The Radcliffe Red List of Endangered Crafts

 

Slating

 

The cutting of slates for use in roofing, and the associated skills of fixing the slates to the roof.

 

Status Endangered
Craft category  Stone; Building crafts
Historic area of significance
Area currently practised
Origin in the UK
Minimum no. of craftspeople required
Current no. of trainees  Unknown (data not available)
Current no. of skilled craftspeople  Unknown (data not available)
Current total no. of craftspeople  Unknown (data not available)

 

History

 

Techniques

 

Local forms

Vernacular slating techniques are highly regionalised, depending on the local stone.

 

Sub-crafts

  • Cutting/riving slate: the craft of cutting slates, usually in the quarry, for use in roofing
  • Fixing slate: the skills associated with fixing slates to the roof. A particularly skilled area is the fixing of receding courses where large slates are fixed to the bottom of the roof and smaller slates fixed to the top

 

Issues affecting the viability of the craft

  • Vernacular slating techniques are highly regionalised, and the viability of the craft varies depending on the slate or stone type, and hence depends on the region.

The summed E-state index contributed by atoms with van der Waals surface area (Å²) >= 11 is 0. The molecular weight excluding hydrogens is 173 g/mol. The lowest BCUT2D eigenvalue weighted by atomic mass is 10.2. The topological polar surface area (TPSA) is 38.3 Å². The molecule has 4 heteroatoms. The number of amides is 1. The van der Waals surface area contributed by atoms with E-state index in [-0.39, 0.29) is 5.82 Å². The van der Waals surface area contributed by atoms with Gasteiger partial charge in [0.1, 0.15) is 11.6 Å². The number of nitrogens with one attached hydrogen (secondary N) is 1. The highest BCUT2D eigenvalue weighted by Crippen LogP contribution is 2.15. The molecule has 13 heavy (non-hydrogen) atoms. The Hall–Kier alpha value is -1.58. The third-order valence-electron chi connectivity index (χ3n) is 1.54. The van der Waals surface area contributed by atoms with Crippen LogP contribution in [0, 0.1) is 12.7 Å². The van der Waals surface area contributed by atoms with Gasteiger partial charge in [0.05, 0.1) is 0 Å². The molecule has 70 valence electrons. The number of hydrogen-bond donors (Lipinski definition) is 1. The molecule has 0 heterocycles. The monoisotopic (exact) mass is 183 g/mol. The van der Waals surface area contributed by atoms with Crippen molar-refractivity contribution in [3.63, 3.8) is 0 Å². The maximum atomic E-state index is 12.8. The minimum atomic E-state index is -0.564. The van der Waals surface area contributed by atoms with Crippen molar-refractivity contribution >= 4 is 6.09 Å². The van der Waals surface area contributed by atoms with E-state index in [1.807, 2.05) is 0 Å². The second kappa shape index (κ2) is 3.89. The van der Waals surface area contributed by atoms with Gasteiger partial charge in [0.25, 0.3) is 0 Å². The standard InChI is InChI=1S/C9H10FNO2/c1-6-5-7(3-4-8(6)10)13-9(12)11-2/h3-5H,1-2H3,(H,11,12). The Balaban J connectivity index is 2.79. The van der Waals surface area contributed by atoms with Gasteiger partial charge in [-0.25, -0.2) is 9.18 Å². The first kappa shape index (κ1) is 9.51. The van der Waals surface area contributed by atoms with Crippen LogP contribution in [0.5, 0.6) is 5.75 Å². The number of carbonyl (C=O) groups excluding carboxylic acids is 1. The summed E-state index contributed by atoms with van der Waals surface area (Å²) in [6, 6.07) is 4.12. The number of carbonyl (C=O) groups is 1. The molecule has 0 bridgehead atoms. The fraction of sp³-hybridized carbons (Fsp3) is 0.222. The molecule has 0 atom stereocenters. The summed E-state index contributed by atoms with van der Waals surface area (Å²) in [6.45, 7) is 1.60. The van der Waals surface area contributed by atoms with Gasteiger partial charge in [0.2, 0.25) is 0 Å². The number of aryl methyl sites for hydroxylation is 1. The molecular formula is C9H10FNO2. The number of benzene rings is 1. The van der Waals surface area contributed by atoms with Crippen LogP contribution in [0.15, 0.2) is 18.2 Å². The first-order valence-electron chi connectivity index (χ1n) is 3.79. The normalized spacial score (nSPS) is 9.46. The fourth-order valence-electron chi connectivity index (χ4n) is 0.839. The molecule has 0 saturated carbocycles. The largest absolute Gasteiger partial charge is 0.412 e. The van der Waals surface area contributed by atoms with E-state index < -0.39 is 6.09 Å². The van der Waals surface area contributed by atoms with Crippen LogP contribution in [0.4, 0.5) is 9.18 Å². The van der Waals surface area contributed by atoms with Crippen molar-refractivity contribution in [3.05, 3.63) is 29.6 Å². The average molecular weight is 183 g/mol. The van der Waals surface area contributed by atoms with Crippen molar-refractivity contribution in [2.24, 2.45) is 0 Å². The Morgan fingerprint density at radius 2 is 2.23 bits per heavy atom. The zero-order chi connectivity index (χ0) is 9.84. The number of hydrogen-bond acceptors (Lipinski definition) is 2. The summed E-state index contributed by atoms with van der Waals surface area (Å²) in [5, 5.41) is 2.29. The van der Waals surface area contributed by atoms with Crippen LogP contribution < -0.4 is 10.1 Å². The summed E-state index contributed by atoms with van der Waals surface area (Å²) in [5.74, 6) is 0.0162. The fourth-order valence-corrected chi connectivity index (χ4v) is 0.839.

• The protection/conservation for vernacular slating styles and techniques vary across the country, and in some places they are discarded and substituted with modern slating.

 

Support organisations

  • Historic England – for Grade I and II* listed buildings where grants are involved
  • Cadw – for Grade I and II* listed buildings where grants are involved
  • Historic Scotland – for Grade I and II* listed buildings where grants are involved

 

Craftspeople currently known

 

Other information

Status: The endangeredness of slating depends on the region. Vernacular slating techniques are highly regionalised, and the viability of the craft varies depending on the slate or stone type, and hence depends on the region. In Wales and southwest England, for example, vernacular slating is critically endangered because vernacular techniques are not understood and are simply discarded and substituted with modern slating. In the Cotswolds, by contrast, there are many roofers who can produce authentic limestone slating because it isn’t possible to substitute other slating methods.

 

References